Background: Microalbuminuria and the metabolic syndrome (MetS) have both been linked to chronic kidney disease and cardiovascular disease. This study investigated the association between urinary albumin-to-creatinine ratio (ACR) and MetS and its components.
Materials and methods: A total of 2311 subjects aged 40 years and over were recruited in 2004 in a metropolitan city in Taiwan. The biochemical indices, such as fasting glucose levels, urinary albumin, urinary creatinine and anthropometric indices, were measured. We defined microalbuminuria as a urinary ACR ranging from 30 to 300 mg g(-1) creatinine. MetS was defined using the American Heart Association and the National Heart, Lung and Blood Institute (AHA/NHLBI) and the International Diabetes Federation (IDF) definitions. The relationship between MetS and microalbuminuria was examined using multiple logistical regression analysis.
Results: Subjects with microalbuminuria had higher age, body mass index (BMI), waist circumference, blood pressure, fasting plasma glucose, triglycerides, total cholesterol (TCHOL)/high-density lipoprotein cholesterol (HDL-C) ratio, prevalence of diabetes mellitus and hypertension and lower HDL-C than subjects with normoalbuminuria. After adjusting for age and BMI, microalbuminuria was associated with the individual components of MetS, except in central obesity in women and elevated fasting glucose in men. After adjusting for age, BMI, smoking and alcohol consumption status, multiple logistical regressions revealed that microalbuminuria is strongly associated with MetS in both genders and according to both definitions. The odds ratio of having MetS using the AHA/NHLBI and IDF definition was 1.76 (1.16-2.67) and 1.73 (1.06-2.83) in men and 2.19 (1.38-3.50) and 2.09 (1.24-3.51) in women, respectively.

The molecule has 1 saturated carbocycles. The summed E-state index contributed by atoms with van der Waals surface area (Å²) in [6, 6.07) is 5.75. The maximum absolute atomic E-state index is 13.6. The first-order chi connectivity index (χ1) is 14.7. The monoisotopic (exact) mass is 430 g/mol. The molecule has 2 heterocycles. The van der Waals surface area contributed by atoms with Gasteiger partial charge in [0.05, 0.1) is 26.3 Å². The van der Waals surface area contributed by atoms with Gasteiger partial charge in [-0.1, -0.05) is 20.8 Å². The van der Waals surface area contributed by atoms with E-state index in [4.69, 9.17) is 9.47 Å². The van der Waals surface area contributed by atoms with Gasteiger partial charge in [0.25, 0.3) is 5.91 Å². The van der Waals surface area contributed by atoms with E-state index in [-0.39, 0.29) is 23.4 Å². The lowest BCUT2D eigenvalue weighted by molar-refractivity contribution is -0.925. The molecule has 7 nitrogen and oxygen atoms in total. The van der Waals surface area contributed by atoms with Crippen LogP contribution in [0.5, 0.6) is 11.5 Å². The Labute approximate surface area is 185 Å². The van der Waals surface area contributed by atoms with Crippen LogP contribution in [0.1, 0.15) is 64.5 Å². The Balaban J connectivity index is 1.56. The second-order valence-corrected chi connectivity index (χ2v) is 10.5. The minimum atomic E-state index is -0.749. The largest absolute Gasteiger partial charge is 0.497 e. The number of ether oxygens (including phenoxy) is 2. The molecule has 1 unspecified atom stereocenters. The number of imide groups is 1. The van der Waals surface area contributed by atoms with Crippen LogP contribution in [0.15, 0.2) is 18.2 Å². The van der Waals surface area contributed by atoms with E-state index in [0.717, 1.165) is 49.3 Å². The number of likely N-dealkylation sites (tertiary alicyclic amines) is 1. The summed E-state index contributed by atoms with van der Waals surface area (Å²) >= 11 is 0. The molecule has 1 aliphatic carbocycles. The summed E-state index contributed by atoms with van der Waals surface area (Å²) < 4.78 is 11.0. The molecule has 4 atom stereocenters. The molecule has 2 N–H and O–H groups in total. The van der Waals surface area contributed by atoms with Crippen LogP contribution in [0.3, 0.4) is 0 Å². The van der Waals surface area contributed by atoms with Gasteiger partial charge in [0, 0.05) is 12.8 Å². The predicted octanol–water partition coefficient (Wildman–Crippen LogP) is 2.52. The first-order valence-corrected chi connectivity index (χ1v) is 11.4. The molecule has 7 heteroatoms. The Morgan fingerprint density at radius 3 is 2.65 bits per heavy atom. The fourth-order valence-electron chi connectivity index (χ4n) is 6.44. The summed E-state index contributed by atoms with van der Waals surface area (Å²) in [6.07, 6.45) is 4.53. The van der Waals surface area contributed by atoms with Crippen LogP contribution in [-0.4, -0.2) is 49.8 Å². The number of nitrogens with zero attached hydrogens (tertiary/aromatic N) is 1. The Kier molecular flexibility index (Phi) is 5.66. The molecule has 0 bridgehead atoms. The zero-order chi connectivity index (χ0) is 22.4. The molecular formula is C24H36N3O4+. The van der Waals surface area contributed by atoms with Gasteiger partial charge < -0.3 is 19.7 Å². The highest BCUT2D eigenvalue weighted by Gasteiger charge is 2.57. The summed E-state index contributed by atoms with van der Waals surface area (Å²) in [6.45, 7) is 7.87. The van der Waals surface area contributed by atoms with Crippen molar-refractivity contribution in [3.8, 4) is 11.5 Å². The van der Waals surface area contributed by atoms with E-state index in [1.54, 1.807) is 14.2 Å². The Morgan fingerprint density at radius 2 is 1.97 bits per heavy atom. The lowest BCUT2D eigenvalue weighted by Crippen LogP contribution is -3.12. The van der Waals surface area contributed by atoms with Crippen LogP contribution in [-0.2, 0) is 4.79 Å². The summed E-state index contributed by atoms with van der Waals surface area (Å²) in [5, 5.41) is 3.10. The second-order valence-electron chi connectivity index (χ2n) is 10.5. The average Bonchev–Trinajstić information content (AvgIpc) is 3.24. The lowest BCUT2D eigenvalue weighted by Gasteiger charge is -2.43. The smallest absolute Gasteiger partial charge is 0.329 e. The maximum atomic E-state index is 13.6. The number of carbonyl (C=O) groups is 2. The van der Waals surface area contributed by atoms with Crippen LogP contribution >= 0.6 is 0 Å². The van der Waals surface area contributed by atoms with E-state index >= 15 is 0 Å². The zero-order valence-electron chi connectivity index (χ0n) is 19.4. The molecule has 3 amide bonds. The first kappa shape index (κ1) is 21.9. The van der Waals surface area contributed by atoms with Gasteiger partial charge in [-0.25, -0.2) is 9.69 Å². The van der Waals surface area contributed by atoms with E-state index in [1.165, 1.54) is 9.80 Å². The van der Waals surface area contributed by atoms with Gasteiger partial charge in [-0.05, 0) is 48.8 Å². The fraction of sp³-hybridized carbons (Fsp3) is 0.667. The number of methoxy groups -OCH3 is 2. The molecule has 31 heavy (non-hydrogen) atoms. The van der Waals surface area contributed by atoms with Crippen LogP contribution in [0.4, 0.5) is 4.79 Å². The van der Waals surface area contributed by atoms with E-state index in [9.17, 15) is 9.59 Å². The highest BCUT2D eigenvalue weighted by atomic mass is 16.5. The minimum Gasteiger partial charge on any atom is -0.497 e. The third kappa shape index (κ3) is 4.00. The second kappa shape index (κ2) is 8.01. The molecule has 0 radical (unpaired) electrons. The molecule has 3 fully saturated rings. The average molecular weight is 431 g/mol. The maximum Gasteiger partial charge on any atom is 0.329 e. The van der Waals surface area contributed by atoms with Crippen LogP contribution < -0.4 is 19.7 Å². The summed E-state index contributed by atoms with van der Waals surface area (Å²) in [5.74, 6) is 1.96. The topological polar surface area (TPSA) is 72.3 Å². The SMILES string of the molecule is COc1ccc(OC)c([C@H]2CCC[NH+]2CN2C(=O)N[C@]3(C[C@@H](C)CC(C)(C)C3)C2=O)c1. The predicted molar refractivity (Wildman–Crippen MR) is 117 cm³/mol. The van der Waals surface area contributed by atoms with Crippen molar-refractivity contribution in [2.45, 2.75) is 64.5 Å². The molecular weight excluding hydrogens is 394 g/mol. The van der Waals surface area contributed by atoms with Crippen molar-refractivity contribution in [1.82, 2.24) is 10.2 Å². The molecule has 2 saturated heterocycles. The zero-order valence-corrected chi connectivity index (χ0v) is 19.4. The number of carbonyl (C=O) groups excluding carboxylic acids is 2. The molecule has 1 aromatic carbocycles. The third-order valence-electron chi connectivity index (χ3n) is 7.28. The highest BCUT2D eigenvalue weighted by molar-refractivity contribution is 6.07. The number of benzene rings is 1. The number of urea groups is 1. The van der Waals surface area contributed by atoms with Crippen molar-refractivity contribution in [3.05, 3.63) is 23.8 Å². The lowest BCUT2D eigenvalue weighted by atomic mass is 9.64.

Conclusions: Microalbuminuria was strongly associated with MetS and its components. There is an increased likelihood of having MetS if subjects have microalbuminuria.